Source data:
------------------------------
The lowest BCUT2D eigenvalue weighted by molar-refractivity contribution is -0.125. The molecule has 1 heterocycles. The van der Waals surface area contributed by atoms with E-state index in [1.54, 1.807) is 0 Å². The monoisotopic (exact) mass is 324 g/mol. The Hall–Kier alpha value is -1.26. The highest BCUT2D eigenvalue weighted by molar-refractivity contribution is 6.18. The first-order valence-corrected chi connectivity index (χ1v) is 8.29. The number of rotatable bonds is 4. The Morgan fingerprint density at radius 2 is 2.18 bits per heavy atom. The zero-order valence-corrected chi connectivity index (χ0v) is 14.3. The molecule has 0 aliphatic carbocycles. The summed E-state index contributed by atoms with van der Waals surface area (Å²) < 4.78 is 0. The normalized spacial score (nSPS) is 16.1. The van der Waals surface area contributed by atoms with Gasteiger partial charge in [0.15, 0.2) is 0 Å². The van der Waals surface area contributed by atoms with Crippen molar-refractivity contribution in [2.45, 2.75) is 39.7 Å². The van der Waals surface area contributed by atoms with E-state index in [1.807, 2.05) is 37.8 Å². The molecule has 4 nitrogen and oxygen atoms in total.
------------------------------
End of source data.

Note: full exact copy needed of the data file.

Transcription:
The lowest BCUT2D eigenvalue weighted by molar-refractivity contribution is -0.125. The molecule has 1 heterocycles. The van der Waals surface area contributed by atoms with E-state index in [1.54, 1.807) is 0 Å². The monoisotopic (exact) mass is 324 g/mol. The Hall–Kier alpha value is -1.26. The highest BCUT2D eigenvalue weighted by molar-refractivity contribution is 6.18. The first-order valence-corrected chi connectivity index (χ1v) is 8.29. The number of rotatable bonds is 4. The Morgan fingerprint density at radius 2 is 2.18 bits per heavy atom. The zero-order valence-corrected chi connectivity index (χ0v) is 14.3. The molecule has 0 aliphatic carbocycles. The summed E-state index contributed by atoms with van der Waals surface area (Å²) < 4.78 is 0. The normalized spacial score (nSPS) is 16.1. The van der Waals surface area contributed by atoms with Gasteiger partial charge in [0.15, 0.2) is 0 Å². The van der Waals surface area contributed by atoms with Crippen molar-refractivity contribution in [2.45, 2.75) is 39.7 Å². The van der Waals surface area contributed by atoms with E-state index in [1.807, 2.05) is 37.8 Å². The molecule has 4 nitrogen and oxygen atoms in total.